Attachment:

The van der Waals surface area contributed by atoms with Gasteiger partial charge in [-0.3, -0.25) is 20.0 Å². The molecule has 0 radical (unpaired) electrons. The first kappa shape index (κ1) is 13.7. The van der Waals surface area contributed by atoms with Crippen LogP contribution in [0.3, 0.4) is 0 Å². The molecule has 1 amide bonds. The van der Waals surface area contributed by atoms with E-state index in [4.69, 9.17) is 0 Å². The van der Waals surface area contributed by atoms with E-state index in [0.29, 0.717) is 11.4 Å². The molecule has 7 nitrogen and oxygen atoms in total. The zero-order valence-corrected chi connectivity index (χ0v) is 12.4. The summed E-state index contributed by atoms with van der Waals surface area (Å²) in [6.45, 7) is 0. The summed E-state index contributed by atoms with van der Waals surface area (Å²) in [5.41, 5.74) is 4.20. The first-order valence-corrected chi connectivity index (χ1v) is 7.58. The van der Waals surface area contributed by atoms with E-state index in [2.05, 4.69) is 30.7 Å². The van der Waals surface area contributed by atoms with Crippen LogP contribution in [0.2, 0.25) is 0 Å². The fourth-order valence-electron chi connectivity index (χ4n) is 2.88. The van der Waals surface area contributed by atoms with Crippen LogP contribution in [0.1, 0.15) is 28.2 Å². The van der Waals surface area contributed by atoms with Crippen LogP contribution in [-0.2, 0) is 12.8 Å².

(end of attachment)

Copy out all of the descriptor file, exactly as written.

The van der Waals surface area contributed by atoms with Gasteiger partial charge in [-0.3, -0.25) is 20.0 Å². The molecule has 0 radical (unpaired) electrons. The first kappa shape index (κ1) is 13.7. The van der Waals surface area contributed by atoms with Crippen LogP contribution in [0.3, 0.4) is 0 Å². The molecule has 1 amide bonds. The van der Waals surface area contributed by atoms with E-state index in [4.69, 9.17) is 0 Å². The van der Waals surface area contributed by atoms with E-state index in [0.29, 0.717) is 11.4 Å². The molecule has 7 nitrogen and oxygen atoms in total. The zero-order valence-corrected chi connectivity index (χ0v) is 12.4. The summed E-state index contributed by atoms with van der Waals surface area (Å²) in [6.45, 7) is 0. The summed E-state index contributed by atoms with van der Waals surface area (Å²) in [5.41, 5.74) is 4.20. The first-order valence-corrected chi connectivity index (χ1v) is 7.58. The van der Waals surface area contributed by atoms with E-state index in [2.05, 4.69) is 30.7 Å². The van der Waals surface area contributed by atoms with Crippen LogP contribution in [0.2, 0.25) is 0 Å². The fourth-order valence-electron chi connectivity index (χ4n) is 2.88. The van der Waals surface area contributed by atoms with Crippen LogP contribution in [0.1, 0.15) is 28.2 Å². The van der Waals surface area contributed by atoms with Crippen LogP contribution in [-0.2, 0) is 12.8 Å².